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Scality’s RING product is said to be designed for petabyte-scale storage environments at enterprises, governments and service providers. Leo Leung, vice president of corporate marketing at Scality, reported that the company is seeing serious adoption from the media and entertainment industry as they look to tackle the massive on-demand wave for their customers.
The RING addresses the limits of scaling traditional storage systems to petabytes of capacity. Traditional storage falls down at that scale, said Leung, exposing performance bottlenecks and inefficiencies in data protection, becoming increasingly unreliable as the system grows.
Tintri touts its application-aware storage as providing VM-level visibility, control, insight and agility. The company is all about storage virtualization technology that is said to learn and adapt to existing environments by seeing how applications behave at the virtualization layer.
This is built on its FlashFirst architecture that understands and integrates with VMs and virtual disks. Tintri VMstore then uses flash along with deduplication, compression and data placement automation.
Most recently, it released Tintri OS 3.2 to enable administrators to allocate exact maximum and minimum IOPS to individual VMs. VM-level QoS is paired with visualization of resource contention to view the immediate impact of throttle changes on VM-level latency. In addition, Tintri SyncVM allows users to move between snapshots of a VM without losing other snapshots or performance history. Finally, Tintri Global Center 2.0 makes it possible to manage 100,000 VMs from one interface.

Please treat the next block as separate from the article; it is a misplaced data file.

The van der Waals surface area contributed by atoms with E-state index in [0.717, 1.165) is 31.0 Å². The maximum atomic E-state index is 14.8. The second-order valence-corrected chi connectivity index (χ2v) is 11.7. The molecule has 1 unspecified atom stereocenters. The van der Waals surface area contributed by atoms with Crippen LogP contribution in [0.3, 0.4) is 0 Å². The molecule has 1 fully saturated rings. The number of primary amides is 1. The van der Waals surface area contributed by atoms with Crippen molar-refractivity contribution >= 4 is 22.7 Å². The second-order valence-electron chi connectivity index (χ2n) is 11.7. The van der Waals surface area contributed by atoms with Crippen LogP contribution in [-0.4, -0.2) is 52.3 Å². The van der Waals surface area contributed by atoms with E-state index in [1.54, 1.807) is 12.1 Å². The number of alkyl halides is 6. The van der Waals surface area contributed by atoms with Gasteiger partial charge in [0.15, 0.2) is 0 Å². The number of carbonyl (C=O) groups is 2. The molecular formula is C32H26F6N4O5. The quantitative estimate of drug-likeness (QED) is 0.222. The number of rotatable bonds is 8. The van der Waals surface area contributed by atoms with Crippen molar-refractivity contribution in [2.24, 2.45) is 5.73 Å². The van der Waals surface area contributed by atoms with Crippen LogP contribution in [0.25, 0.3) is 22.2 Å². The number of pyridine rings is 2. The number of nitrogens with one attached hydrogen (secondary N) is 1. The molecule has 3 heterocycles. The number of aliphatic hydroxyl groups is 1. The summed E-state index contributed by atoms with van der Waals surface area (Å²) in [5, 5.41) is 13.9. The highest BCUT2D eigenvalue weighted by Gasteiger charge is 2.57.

A little known company from Redmond, WA, is also making a push for market share in SDS. Microsoft’s Scale-Out File Server (SOFS) is a clustering initiative that makes file shares continuously available for server application storage. It makes it possible to share the same folder from multiple nodes of one cluster and is built around the Microsoft Hyper-V hypervisor.
Starwind is another startup with a hypervisor-centric approach to SDS. The Starwind Virtual SAN provides a fault-tolerant storage pool that is said to be built for virtualization workloads from scratch. It mirrors inexpensive internal storage between hosts and eliminates any need for physical shared storage.
OpenStack certainly embraces SDS, but it goes beyond it into what it terms a cloud operating system that controls large pools of compute, storage and networking resources throughout a data center. Everything is managed through a dashboard that allows users to provision storage through a web interface.
Actifio characterizes itself as the copy data virtualization company, but it very much operates in the SDS space. Actifio One is a cloud-based service built on its data virtualization technology to make applications easily available. It can run on various physical servers, as well as VMware, Windows, Hyper-v, Linux, Oracle and Microsoft SQL Server.
There are more companies, of course, operating in this space. But those covered in this series provide a good place to start for anyone investigating software-defined storage.
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